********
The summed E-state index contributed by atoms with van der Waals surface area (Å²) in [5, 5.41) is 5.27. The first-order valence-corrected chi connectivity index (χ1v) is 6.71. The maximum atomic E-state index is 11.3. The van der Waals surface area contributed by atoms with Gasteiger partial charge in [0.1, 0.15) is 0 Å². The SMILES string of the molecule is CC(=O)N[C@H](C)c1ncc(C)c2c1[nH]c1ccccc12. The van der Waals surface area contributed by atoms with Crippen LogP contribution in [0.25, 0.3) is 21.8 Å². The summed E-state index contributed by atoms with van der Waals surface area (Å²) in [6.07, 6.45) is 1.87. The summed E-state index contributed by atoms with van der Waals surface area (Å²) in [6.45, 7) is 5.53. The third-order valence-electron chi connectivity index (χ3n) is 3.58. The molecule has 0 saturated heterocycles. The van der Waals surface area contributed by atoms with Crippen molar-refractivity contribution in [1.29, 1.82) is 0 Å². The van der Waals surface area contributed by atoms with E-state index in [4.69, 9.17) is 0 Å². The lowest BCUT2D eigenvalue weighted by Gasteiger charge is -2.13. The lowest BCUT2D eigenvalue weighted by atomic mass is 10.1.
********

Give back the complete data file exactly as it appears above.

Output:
The summed E-state index contributed by atoms with van der Waals surface area (Å²) in [5, 5.41) is 5.27. The first-order valence-corrected chi connectivity index (χ1v) is 6.71. The maximum atomic E-state index is 11.3. The van der Waals surface area contributed by atoms with Gasteiger partial charge in [0.1, 0.15) is 0 Å². The SMILES string of the molecule is CC(=O)N[C@H](C)c1ncc(C)c2c1[nH]c1ccccc12. The van der Waals surface area contributed by atoms with Crippen LogP contribution in [0.25, 0.3) is 21.8 Å². The summed E-state index contributed by atoms with van der Waals surface area (Å²) in [6.07, 6.45) is 1.87. The summed E-state index contributed by atoms with van der Waals surface area (Å²) in [6.45, 7) is 5.53. The third-order valence-electron chi connectivity index (χ3n) is 3.58. The molecule has 0 saturated heterocycles. The van der Waals surface area contributed by atoms with Crippen molar-refractivity contribution in [1.29, 1.82) is 0 Å². The van der Waals surface area contributed by atoms with E-state index in [4.69, 9.17) is 0 Å². The lowest BCUT2D eigenvalue weighted by Gasteiger charge is -2.13. The lowest BCUT2D eigenvalue weighted by atomic mass is 10.1.